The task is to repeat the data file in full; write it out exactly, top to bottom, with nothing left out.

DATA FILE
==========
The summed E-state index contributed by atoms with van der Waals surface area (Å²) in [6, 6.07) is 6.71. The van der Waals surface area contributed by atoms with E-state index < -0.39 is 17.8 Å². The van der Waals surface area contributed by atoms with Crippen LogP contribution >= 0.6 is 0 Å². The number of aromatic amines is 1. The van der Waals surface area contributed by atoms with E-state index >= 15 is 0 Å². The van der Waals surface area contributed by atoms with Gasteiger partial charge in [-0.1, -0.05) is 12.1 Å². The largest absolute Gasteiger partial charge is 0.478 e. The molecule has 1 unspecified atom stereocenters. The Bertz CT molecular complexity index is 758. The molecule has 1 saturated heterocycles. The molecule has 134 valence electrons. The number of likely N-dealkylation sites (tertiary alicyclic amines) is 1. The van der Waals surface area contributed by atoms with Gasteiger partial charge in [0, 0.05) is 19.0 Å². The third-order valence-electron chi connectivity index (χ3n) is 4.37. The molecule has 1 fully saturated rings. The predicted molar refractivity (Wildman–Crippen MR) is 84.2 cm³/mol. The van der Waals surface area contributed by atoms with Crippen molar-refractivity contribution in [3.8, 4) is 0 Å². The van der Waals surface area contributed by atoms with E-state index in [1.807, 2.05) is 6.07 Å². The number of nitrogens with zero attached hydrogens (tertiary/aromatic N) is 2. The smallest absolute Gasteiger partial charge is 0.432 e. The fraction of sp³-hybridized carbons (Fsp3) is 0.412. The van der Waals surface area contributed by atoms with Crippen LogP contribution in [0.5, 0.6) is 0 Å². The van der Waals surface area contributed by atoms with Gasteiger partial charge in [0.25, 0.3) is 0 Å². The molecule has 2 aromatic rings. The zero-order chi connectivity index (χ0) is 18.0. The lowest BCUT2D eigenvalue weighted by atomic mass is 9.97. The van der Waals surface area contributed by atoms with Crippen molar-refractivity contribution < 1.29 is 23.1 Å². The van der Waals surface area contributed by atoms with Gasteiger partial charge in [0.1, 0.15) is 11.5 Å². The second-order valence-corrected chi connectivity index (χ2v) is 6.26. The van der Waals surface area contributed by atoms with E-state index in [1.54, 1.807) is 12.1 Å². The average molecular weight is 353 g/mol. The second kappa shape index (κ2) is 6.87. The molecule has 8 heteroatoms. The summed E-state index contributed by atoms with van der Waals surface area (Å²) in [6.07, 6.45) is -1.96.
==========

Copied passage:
The summed E-state index contributed by atoms with van der Waals surface area (Å²) in [6, 6.07) is 6.71. The van der Waals surface area contributed by atoms with E-state index < -0.39 is 17.8 Å². The van der Waals surface area contributed by atoms with Crippen LogP contribution >= 0.6 is 0 Å². The number of aromatic amines is 1. The van der Waals surface area contributed by atoms with E-state index >= 15 is 0 Å². The van der Waals surface area contributed by atoms with Gasteiger partial charge in [-0.1, -0.05) is 12.1 Å². The largest absolute Gasteiger partial charge is 0.478 e. The molecule has 1 unspecified atom stereocenters. The Bertz CT molecular complexity index is 758. The molecule has 1 saturated heterocycles. The molecule has 134 valence electrons. The number of likely N-dealkylation sites (tertiary alicyclic amines) is 1. The van der Waals surface area contributed by atoms with Gasteiger partial charge in [0, 0.05) is 19.0 Å². The third-order valence-electron chi connectivity index (χ3n) is 4.37. The molecule has 1 fully saturated rings. The predicted molar refractivity (Wildman–Crippen MR) is 84.2 cm³/mol. The van der Waals surface area contributed by atoms with Crippen molar-refractivity contribution in [3.8, 4) is 0 Å². The van der Waals surface area contributed by atoms with E-state index in [1.807, 2.05) is 6.07 Å². The number of nitrogens with zero attached hydrogens (tertiary/aromatic N) is 2. The smallest absolute Gasteiger partial charge is 0.432 e. The fraction of sp³-hybridized carbons (Fsp3) is 0.412. The van der Waals surface area contributed by atoms with Crippen LogP contribution in [0.5, 0.6) is 0 Å². The van der Waals surface area contributed by atoms with Gasteiger partial charge in [0.25, 0.3) is 0 Å². The molecule has 2 aromatic rings. The zero-order chi connectivity index (χ0) is 18.0. The lowest BCUT2D eigenvalue weighted by atomic mass is 9.97. The van der Waals surface area contributed by atoms with Crippen molar-refractivity contribution < 1.29 is 23.1 Å². The van der Waals surface area contributed by atoms with Gasteiger partial charge in [0.1, 0.15) is 11.5 Å². The second-order valence-corrected chi connectivity index (χ2v) is 6.26. The van der Waals surface area contributed by atoms with E-state index in [1.54, 1.807) is 12.1 Å². The average molecular weight is 353 g/mol. The second kappa shape index (κ2) is 6.87. The molecule has 8 heteroatoms. The summed E-state index contributed by atoms with van der Waals surface area (Å²) in [6.07, 6.45) is -1.96.